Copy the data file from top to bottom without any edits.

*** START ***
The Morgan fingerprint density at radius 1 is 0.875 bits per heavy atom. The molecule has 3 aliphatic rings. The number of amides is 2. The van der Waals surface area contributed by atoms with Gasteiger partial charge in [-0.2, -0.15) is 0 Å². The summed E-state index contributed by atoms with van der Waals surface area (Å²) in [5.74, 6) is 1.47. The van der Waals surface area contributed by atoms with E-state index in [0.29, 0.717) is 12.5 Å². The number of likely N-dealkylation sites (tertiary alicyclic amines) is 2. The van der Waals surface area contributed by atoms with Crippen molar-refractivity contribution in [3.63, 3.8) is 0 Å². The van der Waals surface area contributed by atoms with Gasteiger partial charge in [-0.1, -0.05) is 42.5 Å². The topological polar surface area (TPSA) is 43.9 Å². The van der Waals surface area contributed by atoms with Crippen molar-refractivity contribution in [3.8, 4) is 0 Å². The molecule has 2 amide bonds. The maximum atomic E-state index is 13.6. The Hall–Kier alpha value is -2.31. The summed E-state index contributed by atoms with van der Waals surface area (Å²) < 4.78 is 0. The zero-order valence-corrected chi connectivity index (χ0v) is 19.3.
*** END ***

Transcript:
The Morgan fingerprint density at radius 1 is 0.875 bits per heavy atom. The molecule has 3 aliphatic rings. The number of amides is 2. The van der Waals surface area contributed by atoms with Gasteiger partial charge in [-0.2, -0.15) is 0 Å². The summed E-state index contributed by atoms with van der Waals surface area (Å²) in [5.74, 6) is 1.47. The van der Waals surface area contributed by atoms with E-state index in [0.29, 0.717) is 12.5 Å². The number of likely N-dealkylation sites (tertiary alicyclic amines) is 2. The van der Waals surface area contributed by atoms with Crippen molar-refractivity contribution in [3.63, 3.8) is 0 Å². The van der Waals surface area contributed by atoms with Gasteiger partial charge in [-0.1, -0.05) is 42.5 Å². The topological polar surface area (TPSA) is 43.9 Å². The van der Waals surface area contributed by atoms with Crippen molar-refractivity contribution in [3.8, 4) is 0 Å². The molecule has 2 amide bonds. The maximum atomic E-state index is 13.6. The Hall–Kier alpha value is -2.31. The summed E-state index contributed by atoms with van der Waals surface area (Å²) < 4.78 is 0. The zero-order valence-corrected chi connectivity index (χ0v) is 19.3.